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Media criticized over terrorism claims

Lawyers for three terrorism suspects accused British newspapers Monday of fabricating a scare about plans for a poison gas attack on the London subway, saying police had never even questioned their clients about such a plot.

The three men were arrested Nov. 9, shortly after British media reported that al-Qaida had threatened new attacks, suggesting the capital's subway system could be a target.

"There's been a quite extraordinary tidal wave of completely contemptuous and prejudicial coverage of this case," said Gareth Peirce, attorney for Rabah Kadre, 35.

Deputy Prime Minister John Prescott and the spokesman for Prime Minister Tony Blair have said there was no evidence that the suspects planned to use poison gas on the subway.

The suspects _ Kadre, Rabah Chehaj-Bias, 21, and Karim Kadouri, 33 _ were charged under Britain's Terrorism Act with possessing materials for the "preparation, instigation or commission" of terrorism. News reports said the men were of North African origin and that the illegal materials were false identification papers.

A judge ordered Monday that the three men be held without bail for four weeks and said they should return to court Dec. 16.

Senate could vote today on homeland security bill

WASHINGTON _ Senate Republican leaders, buttressed by a lobbying drive led by President Bush, are hoping to derail a Democratic attempt to alter the homeland security bill.

The Democrats want to eliminate provisions that would help vaccine producers, airport security companies and other industries. One provision would protect pharmaceutical companies from lawsuits over vaccines they create and their side effects.

The Senate was expected to vote as early as today to approve the bill, which would merge 22 agencies and 170,000 workers into a Department of Homeland Security.

"This remains the highest priority for this lame-duck Congress," said White House spokesman Scott McClellan. "We would hope that there would not be action taken that could stop this bill from getting done."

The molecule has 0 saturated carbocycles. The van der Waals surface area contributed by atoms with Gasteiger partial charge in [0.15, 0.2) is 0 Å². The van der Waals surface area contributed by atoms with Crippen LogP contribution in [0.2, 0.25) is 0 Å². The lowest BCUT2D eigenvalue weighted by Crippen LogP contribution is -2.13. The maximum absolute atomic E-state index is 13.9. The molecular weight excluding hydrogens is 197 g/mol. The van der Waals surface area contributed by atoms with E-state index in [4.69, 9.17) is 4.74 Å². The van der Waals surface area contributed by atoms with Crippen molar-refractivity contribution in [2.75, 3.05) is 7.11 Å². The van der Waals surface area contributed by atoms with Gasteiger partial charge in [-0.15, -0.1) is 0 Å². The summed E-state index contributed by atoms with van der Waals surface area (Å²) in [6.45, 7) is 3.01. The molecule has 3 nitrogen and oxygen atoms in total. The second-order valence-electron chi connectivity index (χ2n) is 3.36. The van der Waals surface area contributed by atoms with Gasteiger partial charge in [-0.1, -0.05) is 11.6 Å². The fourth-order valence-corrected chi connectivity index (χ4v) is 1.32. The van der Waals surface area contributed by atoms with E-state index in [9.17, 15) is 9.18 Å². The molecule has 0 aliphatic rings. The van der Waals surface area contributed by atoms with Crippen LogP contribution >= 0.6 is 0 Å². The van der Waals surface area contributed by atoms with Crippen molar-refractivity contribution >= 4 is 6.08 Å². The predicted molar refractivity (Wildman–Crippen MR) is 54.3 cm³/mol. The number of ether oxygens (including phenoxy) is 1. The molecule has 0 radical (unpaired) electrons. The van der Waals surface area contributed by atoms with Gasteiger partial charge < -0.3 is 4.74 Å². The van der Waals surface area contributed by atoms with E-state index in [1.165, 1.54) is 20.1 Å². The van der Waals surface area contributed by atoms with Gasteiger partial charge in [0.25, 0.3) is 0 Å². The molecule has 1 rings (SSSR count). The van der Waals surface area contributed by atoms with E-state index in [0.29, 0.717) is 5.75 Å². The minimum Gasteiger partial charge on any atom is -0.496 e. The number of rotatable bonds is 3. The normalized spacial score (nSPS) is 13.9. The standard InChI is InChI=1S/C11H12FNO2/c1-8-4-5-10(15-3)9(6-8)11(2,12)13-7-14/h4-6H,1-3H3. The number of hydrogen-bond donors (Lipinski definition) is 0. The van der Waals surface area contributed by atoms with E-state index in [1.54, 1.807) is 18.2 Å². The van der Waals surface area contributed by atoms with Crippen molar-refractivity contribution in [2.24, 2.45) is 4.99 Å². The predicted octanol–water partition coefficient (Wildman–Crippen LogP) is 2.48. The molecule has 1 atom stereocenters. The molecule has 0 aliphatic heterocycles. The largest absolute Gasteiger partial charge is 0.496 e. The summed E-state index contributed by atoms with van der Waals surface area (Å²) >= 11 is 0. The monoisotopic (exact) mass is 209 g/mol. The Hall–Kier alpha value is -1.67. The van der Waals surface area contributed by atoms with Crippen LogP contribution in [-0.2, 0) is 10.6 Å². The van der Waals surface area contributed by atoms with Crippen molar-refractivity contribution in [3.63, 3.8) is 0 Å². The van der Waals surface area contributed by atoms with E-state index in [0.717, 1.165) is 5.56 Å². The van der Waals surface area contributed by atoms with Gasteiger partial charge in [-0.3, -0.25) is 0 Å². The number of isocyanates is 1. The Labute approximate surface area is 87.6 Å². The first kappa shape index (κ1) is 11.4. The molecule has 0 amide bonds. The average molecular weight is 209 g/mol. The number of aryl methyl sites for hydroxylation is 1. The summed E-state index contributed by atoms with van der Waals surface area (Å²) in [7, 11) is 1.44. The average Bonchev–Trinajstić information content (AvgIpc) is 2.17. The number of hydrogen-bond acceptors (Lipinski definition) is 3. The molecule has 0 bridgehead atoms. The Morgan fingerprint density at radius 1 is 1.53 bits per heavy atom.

Ex-champ's trip focuses on needs in Afghanistan

KABUL, Afghanistan _ Donning a pair of red gloves, Muhammad Ali sparred Monday with two young Afghan boxers in a makeshift ring, throwing punches and handing out gifts on the second day of a goodwill visit to Afghanistan.

Ali, 60, a "U.N. Messenger of Peace," is on a three-day trip to Kabul. Aides say he hopes to keep the international spotlight _ and the aid that can come with it _ on Afghanistan as it struggles to rebuild.

The 60-year-old former heavyweight champion, who suffers from Parkinson's disease, walks slowly and talks softly on the few occasions when he speaks.

Ronald A. DiNicola, Ali's attorney. said the ex-champion came to Afghanistan to help focus world attention on Afghanistan's huge humanitarian needs _ which might be overshadowed if the United States goes to war with Iraq.

Security tight in Prague as leaders meet at summit

PRAGUE, Czech Republic _ This week's NATO summit presents a tempting target to terrorists, anarchists and antiwar protesters, and Czech authorities are taking no chances.

U.S. fighter jets will patrol the airspace over Prague, and the Czech government is mobilizing 12,000 police officers, 2,200 heavily armed soldiers and special antiterrorist units to protect President Bush and four dozen other heads of state.

Al-Qaida and other terror groups are not the only worry for organizers of the two-day summit, which begins Thursday: Thousands of militant protesters have vowed to converge on Prague and stage demonstrations that authorities fear could get out of hand.

"The danger of a terrorist attack is always a risk," Maj. Jiri Vokus, a police spokesman, said Monday. "We certainly don't underestimate such dangers, especially after Sept. 11. We think we've done everything that's doable to prevent one."

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